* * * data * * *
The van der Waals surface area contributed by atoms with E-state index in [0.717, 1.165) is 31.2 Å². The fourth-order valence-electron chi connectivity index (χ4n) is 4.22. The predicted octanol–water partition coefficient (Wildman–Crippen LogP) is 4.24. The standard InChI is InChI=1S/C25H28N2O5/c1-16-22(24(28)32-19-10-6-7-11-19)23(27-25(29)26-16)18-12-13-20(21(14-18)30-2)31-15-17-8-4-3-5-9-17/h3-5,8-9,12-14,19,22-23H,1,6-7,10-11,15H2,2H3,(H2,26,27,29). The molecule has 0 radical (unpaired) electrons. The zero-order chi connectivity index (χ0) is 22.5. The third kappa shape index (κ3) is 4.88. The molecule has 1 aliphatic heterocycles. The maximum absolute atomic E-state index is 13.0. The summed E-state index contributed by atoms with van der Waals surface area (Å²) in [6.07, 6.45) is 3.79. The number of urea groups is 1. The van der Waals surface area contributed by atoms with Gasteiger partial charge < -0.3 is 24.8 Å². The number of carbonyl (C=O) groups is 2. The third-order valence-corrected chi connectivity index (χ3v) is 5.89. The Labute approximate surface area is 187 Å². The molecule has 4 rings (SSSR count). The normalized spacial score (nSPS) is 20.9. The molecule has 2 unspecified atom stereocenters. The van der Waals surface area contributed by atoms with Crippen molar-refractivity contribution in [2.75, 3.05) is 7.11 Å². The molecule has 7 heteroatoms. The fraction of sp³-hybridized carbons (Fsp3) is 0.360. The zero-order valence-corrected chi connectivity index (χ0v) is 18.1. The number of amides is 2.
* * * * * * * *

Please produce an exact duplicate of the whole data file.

The van der Waals surface area contributed by atoms with E-state index in [0.717, 1.165) is 31.2 Å². The fourth-order valence-electron chi connectivity index (χ4n) is 4.22. The predicted octanol–water partition coefficient (Wildman–Crippen LogP) is 4.24. The standard InChI is InChI=1S/C25H28N2O5/c1-16-22(24(28)32-19-10-6-7-11-19)23(27-25(29)26-16)18-12-13-20(21(14-18)30-2)31-15-17-8-4-3-5-9-17/h3-5,8-9,12-14,19,22-23H,1,6-7,10-11,15H2,2H3,(H2,26,27,29). The molecule has 0 radical (unpaired) electrons. The zero-order chi connectivity index (χ0) is 22.5. The third kappa shape index (κ3) is 4.88. The molecule has 1 aliphatic heterocycles. The maximum absolute atomic E-state index is 13.0. The summed E-state index contributed by atoms with van der Waals surface area (Å²) in [6.07, 6.45) is 3.79. The number of urea groups is 1. The van der Waals surface area contributed by atoms with Gasteiger partial charge < -0.3 is 24.8 Å². The number of carbonyl (C=O) groups is 2. The third-order valence-corrected chi connectivity index (χ3v) is 5.89. The Labute approximate surface area is 187 Å². The molecule has 4 rings (SSSR count). The normalized spacial score (nSPS) is 20.9. The molecule has 2 unspecified atom stereocenters. The van der Waals surface area contributed by atoms with Crippen molar-refractivity contribution in [2.75, 3.05) is 7.11 Å². The molecule has 7 heteroatoms. The fraction of sp³-hybridized carbons (Fsp3) is 0.360. The zero-order valence-corrected chi connectivity index (χ0v) is 18.1. The number of amides is 2.